Son Busquets in Palma, which has been a focus for conversion into housing for years. | Archive

It was originally a plan of Marc Pons. He was the Balearic housing minister before the Sánchez administration in Madrid discovered a prime vacancy in the ministry for ecological transition. Off went Marc and in came Josep Marí, a fellow from Ibiza who, or so some claimed, was being given a touch of public-consciousness awareness-raising in advance of the 2023 elections. The PSOE chosen one to run as president of the Council of Ibiza, the awareness-raising failed.

The portfolio that Marc handed over to Josep contained one of the grand schemes that governments present with great hullabaloo but which all too often turn out to be dismal failures. Had Marc stayed in situ, we will never know whether this scheme wouldn't have been the flop it manifestly was by the time the voters went to the polls. The government was all for expropriating empty homes from large property owners. The devils of the piece were primarily banks and what the government never tired of referring to as vulture funds.

Stick a vulture in and funds are portrayed as unashamedly ravenous. Stripping the carcass of badly needed affordable housing, the Pons (later Marí) solution was to clip their wings, expropriate properties for a period of seven years and make apartments available to a suffering population crying out for social renting.

Out with the old government and in with the new. Marta Vidal received the battered housing briefcase from Josep. Digging around among the reports, she unearthed the one that had been marked grand scheme but which now had its pages torn at the edges and figures that had been crossed out. Thirty-six. This was the number at the end of the report. Thirty-six homes that had been expropriated for social renting.

Marta crunched it up and chucked the report into the ministerial bin for paper recycling. No more of this nonsense, she didn't actually say but might have. Not that it was total nonsense. There was some merit. But a problem was that the vultures and their equally gluttonous banking friends had ways of not revealing all their empty homes or decided to get shot of them so as to prevent the government getting its hands on them. This was only a problem. There was also, for example, the condition of some of these homes.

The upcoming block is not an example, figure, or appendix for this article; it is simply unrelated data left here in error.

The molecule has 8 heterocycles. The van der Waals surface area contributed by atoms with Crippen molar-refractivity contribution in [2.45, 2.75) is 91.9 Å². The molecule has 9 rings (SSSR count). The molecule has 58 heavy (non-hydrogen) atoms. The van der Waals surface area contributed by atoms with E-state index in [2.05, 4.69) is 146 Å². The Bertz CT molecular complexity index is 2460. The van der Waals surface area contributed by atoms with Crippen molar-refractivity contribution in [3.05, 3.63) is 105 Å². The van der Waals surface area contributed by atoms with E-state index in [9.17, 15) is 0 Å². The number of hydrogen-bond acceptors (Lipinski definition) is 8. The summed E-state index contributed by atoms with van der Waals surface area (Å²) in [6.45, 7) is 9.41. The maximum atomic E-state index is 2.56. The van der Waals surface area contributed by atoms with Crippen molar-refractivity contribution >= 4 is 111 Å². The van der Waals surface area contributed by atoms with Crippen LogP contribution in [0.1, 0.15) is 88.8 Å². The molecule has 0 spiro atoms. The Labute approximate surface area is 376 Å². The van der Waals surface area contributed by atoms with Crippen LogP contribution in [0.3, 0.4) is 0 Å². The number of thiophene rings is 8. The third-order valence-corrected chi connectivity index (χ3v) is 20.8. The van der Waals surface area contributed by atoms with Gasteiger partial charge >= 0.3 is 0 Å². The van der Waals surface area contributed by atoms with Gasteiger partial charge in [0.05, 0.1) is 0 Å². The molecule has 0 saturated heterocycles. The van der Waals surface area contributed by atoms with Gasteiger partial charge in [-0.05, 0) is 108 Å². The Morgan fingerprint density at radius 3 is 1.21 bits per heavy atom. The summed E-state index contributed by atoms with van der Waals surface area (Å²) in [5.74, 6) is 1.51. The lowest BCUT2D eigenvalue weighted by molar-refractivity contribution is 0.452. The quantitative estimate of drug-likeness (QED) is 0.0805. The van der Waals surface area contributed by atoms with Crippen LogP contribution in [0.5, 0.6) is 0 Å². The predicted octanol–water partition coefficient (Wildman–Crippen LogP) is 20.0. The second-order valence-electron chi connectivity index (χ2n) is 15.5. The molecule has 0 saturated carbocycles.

Thirty-six. It wasn't as though the PSOE housing ministry or PSOE as a whole had been agitating for restrictions on foreigners buying properties in the Balearics. But when government partners and an opposition group, El Pi, started to do just that, the foundations of another grand scheme were being laid, one to divert attention from the vultures gliding contentedly over urban centres.

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A grand scheme, as was admitted, which had no legs unless Brussels decided to grow some, the grandness lay more with the messaging than with practicalities. Something was being done, even if the something wasn't about to turn old properties in the Tramuntana, for which Mallorcan owners could no longer afford the maintenance and were thus grateful to foreigners bearing seven-figure gifts, into homes fit for the Mallorcan working and middle classes.

There'll be no more of that nonsense either, huffed Marta, as she showed Josep the ministerial door. Certainly not. She was hurriedly placing her feet under the table and starting the draft for the emergency housing decree. No one denied that there was a housing emergency, but this wasn't to be a housing emergency decree. It was an emergency housing decree. The word order was crucial. Emergency, urgent, the government's timetable was to decree before it had been in office for 100 days. We're doing something. It's a grand scheme.

There is some potential with this decree (once it is actually approved). It has more legs than a foreign-buyer ban ever did. It isn't as futile as taking on bankers and vultures. But some of it? Try this one. Someone from the housing ministry turns up at a community of owners meeting and says it would be a good idea to add a couple of floors. Building up! Just think about it. No need for precious land to be devoured. The meeting as one turns to the ministry representative and asks - "You want to do what?"

Who the hell is going to agree to this, to all the noise and the disruption? Communities of owners are to be allowed to have their say. Damn right they are.

The ideas for conversion into smaller apartments shouldn't be dismissed, even if opposition parties have criticised a lack of dialogue on the government's behalf and have argued that the decree's measures will treat housing as a marketable rather than a social good and be open to the avarice of speculators. But what of some of this conversion? It's not all about dividing houses up, as we're back on the hotel conversion trail, the very one that has run dry on more than one occasion before the legislative ink has had a chance to dry.

The government is proud that its emergency activity won't cost it a cent. But shouldn't the government actually be planning public investment in housing? Instead, it has a grand scheme. We'll see. Developers reckon that the measures could mean some 3,000 new apartments. A welcome number, if they genuinely stick to the affordable housing guidelines. There again, the last government eyed up 2,000 homes from the banks and the vultures. What might we end up with from this grand scheme? 54?